Encouraged by the zeitgeist let me ask the following:
Is it feasible (now or in the future) to build systems a certain distance of a vulnerable coastline which can serve to dampen a tsunami before it reaches the coast itself?
The following picture comes to mind. We have some device which is small enough to be mounted on a buoy. An array of such buoys can be anchored some distance off the coastline, controlled by computers which are linked into the global tsunami warning network. This setup is quite feasible given what a cell phone can do today.
On the detection of an oceanic earthquake or other tsunami generating event (such as a piece of the Rock of Gibraltar falling into the sea) and given present environmental conditions one can calculate the expected path of the tsunami and its intensity. If a TDS (Tsunami Dampening System) of the type I describe above happens to be deployed in range of the tsunami, all relevant information is conveyed to the TDS controllers by the global tsunami warning system. All this happen in a matter of moments.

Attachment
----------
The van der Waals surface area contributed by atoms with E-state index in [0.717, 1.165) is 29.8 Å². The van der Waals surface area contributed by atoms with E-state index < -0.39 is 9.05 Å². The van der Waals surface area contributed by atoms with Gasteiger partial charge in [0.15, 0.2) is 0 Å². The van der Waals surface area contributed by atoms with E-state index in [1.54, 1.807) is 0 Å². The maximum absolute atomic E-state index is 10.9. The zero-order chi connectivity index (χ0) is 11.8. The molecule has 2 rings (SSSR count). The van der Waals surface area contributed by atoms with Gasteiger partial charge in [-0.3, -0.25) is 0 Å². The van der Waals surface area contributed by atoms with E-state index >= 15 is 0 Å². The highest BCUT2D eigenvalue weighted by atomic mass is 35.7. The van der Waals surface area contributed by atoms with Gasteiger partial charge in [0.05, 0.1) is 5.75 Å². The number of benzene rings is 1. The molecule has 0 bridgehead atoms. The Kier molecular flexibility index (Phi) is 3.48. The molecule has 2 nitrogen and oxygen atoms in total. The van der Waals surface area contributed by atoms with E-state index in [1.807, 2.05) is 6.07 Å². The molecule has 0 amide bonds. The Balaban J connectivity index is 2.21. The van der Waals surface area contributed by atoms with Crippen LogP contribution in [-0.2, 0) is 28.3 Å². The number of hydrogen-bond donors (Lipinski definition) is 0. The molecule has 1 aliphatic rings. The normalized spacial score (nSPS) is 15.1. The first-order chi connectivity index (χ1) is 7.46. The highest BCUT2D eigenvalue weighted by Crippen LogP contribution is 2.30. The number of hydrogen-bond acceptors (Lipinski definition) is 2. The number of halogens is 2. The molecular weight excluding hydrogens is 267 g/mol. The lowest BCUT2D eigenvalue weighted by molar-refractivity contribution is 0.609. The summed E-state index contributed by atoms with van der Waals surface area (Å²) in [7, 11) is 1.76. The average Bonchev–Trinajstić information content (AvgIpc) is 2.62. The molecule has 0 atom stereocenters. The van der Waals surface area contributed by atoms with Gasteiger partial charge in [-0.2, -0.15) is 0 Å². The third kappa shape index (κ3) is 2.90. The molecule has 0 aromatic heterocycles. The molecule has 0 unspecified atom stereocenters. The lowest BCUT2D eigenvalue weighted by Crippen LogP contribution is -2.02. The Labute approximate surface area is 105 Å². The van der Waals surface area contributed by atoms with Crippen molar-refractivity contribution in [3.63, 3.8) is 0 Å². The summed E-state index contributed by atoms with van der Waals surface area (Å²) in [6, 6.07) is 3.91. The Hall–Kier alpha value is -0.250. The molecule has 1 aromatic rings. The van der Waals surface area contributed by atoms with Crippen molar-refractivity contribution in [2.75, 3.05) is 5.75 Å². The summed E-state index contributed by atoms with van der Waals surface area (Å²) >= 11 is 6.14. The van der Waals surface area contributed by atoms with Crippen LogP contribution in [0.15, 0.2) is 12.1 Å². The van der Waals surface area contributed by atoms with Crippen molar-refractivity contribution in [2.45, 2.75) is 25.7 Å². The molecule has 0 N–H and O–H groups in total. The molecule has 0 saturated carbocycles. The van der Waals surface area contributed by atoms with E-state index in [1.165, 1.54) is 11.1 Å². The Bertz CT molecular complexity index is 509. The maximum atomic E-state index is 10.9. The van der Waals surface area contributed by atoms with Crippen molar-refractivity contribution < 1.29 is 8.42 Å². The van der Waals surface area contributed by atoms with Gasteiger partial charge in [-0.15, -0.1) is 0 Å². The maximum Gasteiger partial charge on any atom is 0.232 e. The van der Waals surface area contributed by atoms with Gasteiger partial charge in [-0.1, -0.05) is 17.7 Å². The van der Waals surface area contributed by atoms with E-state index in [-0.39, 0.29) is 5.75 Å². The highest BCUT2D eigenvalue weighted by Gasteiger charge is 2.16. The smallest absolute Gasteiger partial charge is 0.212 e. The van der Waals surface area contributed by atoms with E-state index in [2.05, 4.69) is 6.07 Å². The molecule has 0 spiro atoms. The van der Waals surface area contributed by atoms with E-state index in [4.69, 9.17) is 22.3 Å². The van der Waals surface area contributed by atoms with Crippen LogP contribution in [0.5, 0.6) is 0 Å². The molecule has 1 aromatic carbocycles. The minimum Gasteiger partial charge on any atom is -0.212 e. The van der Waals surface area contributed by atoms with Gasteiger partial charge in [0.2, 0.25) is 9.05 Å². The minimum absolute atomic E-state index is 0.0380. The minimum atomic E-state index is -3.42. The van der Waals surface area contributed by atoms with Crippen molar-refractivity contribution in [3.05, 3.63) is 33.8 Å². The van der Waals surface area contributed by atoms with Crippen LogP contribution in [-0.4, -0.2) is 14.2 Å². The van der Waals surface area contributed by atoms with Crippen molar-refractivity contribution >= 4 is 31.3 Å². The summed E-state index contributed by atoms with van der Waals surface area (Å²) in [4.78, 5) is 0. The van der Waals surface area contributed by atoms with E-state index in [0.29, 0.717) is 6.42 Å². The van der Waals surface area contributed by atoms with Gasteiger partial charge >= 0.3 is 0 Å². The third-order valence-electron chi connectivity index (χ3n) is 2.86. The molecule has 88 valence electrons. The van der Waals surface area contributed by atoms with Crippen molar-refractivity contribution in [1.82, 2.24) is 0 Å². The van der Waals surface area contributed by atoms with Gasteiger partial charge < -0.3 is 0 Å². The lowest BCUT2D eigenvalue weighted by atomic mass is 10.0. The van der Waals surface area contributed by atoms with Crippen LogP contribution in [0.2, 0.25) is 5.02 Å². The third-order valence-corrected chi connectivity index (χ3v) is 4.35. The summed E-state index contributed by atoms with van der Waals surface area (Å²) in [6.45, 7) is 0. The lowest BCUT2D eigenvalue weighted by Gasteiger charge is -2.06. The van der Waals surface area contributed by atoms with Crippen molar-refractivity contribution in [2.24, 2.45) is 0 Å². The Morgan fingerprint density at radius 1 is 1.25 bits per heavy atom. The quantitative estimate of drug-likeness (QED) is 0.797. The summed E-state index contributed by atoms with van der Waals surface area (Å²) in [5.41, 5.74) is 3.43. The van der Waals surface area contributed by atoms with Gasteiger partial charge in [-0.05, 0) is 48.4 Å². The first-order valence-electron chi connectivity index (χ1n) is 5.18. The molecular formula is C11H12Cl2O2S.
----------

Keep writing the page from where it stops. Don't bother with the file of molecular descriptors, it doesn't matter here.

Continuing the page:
This leaves plenty of time (25min - 2hr) for the devices in the TDS array to be activated and to do their job. The question in this case would be - what form could such devices take? Perhaps mini-turbines which could dissipate the incoming energy into the ocean by first converting it to electrical energy.
Any such undertaking involves physical estimates for the size and shape of such an array, the precise capabilities of each device, etc. Many of these concerns involve simple physical questions.
Can you come up with the details of such a system or alternatively outline your own design? If you think that this idea would never work in the first place - for technological, physical or some other reasons - please explain what you think would be the prime obstacle and why?